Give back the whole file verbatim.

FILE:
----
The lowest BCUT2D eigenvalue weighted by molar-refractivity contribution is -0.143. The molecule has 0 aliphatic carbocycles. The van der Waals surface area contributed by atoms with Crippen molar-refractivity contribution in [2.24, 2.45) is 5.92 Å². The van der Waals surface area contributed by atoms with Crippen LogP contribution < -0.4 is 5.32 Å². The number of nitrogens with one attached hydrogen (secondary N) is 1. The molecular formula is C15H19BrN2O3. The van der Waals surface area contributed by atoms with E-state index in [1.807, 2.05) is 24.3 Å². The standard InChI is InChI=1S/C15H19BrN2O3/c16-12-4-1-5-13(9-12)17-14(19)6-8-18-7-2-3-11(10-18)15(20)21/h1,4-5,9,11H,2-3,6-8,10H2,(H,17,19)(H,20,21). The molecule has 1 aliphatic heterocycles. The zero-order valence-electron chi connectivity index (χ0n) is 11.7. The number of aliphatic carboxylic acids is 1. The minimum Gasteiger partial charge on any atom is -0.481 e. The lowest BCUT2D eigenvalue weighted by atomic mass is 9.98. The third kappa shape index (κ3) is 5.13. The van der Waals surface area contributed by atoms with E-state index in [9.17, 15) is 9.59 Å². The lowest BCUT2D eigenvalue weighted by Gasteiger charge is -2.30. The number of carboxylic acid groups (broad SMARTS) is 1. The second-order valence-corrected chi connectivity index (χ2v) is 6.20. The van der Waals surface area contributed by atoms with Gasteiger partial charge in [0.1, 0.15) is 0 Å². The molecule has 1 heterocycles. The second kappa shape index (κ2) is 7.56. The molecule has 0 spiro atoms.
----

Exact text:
The lowest BCUT2D eigenvalue weighted by molar-refractivity contribution is -0.143. The molecule has 0 aliphatic carbocycles. The van der Waals surface area contributed by atoms with Crippen molar-refractivity contribution in [2.24, 2.45) is 5.92 Å². The van der Waals surface area contributed by atoms with Crippen LogP contribution < -0.4 is 5.32 Å². The number of nitrogens with one attached hydrogen (secondary N) is 1. The molecular formula is C15H19BrN2O3. The van der Waals surface area contributed by atoms with E-state index in [1.807, 2.05) is 24.3 Å². The standard InChI is InChI=1S/C15H19BrN2O3/c16-12-4-1-5-13(9-12)17-14(19)6-8-18-7-2-3-11(10-18)15(20)21/h1,4-5,9,11H,2-3,6-8,10H2,(H,17,19)(H,20,21). The molecule has 1 aliphatic heterocycles. The zero-order valence-electron chi connectivity index (χ0n) is 11.7. The number of aliphatic carboxylic acids is 1. The minimum Gasteiger partial charge on any atom is -0.481 e. The lowest BCUT2D eigenvalue weighted by atomic mass is 9.98. The third kappa shape index (κ3) is 5.13. The van der Waals surface area contributed by atoms with E-state index in [9.17, 15) is 9.59 Å². The lowest BCUT2D eigenvalue weighted by Gasteiger charge is -2.30. The number of carboxylic acid groups (broad SMARTS) is 1. The second-order valence-corrected chi connectivity index (χ2v) is 6.20. The van der Waals surface area contributed by atoms with Gasteiger partial charge in [0.1, 0.15) is 0 Å². The molecule has 1 heterocycles. The second kappa shape index (κ2) is 7.56. The molecule has 0 spiro atoms.